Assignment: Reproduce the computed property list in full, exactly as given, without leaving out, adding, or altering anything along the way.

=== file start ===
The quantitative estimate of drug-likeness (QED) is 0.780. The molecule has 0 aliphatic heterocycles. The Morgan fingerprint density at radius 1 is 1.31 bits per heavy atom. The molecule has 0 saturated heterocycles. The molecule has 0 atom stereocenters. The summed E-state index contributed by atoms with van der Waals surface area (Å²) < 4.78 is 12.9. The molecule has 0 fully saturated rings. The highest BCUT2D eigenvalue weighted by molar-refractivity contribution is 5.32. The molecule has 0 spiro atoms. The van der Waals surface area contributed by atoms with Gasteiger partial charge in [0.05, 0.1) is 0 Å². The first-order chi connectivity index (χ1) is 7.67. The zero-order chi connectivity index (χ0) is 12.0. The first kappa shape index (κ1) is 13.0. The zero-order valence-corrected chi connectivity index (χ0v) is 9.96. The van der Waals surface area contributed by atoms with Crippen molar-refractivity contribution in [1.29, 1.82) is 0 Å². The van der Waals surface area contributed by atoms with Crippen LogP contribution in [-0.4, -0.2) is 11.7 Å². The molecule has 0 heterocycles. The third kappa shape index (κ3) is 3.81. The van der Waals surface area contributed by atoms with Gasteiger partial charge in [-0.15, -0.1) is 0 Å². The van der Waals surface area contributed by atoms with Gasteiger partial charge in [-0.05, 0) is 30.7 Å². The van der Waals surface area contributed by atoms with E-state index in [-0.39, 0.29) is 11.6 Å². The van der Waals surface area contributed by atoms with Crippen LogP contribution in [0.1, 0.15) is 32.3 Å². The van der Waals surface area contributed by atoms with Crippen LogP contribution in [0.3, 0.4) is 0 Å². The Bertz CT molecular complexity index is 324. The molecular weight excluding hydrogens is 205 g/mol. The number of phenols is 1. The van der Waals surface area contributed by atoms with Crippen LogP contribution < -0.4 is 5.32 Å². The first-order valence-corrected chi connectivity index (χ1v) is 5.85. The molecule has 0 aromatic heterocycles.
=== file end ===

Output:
The quantitative estimate of drug-likeness (QED) is 0.780. The molecule has 0 aliphatic heterocycles. The Morgan fingerprint density at radius 1 is 1.31 bits per heavy atom. The molecule has 0 saturated heterocycles. The molecule has 0 atom stereocenters. The summed E-state index contributed by atoms with van der Waals surface area (Å²) < 4.78 is 12.9. The molecule has 0 fully saturated rings. The highest BCUT2D eigenvalue weighted by molar-refractivity contribution is 5.32. The molecule has 0 spiro atoms. The van der Waals surface area contributed by atoms with Gasteiger partial charge in [0.05, 0.1) is 0 Å². The first-order chi connectivity index (χ1) is 7.67. The zero-order chi connectivity index (χ0) is 12.0. The first kappa shape index (κ1) is 13.0. The zero-order valence-corrected chi connectivity index (χ0v) is 9.96. The van der Waals surface area contributed by atoms with Crippen molar-refractivity contribution in [1.29, 1.82) is 0 Å². The van der Waals surface area contributed by atoms with Crippen LogP contribution in [-0.4, -0.2) is 11.7 Å². The molecule has 0 heterocycles. The third kappa shape index (κ3) is 3.81. The van der Waals surface area contributed by atoms with Gasteiger partial charge in [-0.15, -0.1) is 0 Å². The van der Waals surface area contributed by atoms with Gasteiger partial charge in [-0.05, 0) is 30.7 Å². The van der Waals surface area contributed by atoms with E-state index in [-0.39, 0.29) is 11.6 Å². The van der Waals surface area contributed by atoms with Crippen LogP contribution in [0.1, 0.15) is 32.3 Å². The van der Waals surface area contributed by atoms with Crippen LogP contribution in [0.3, 0.4) is 0 Å². The Bertz CT molecular complexity index is 324. The molecular weight excluding hydrogens is 205 g/mol. The number of phenols is 1. The van der Waals surface area contributed by atoms with Crippen LogP contribution < -0.4 is 5.32 Å². The first-order valence-corrected chi connectivity index (χ1v) is 5.85. The molecule has 0 aromatic heterocycles.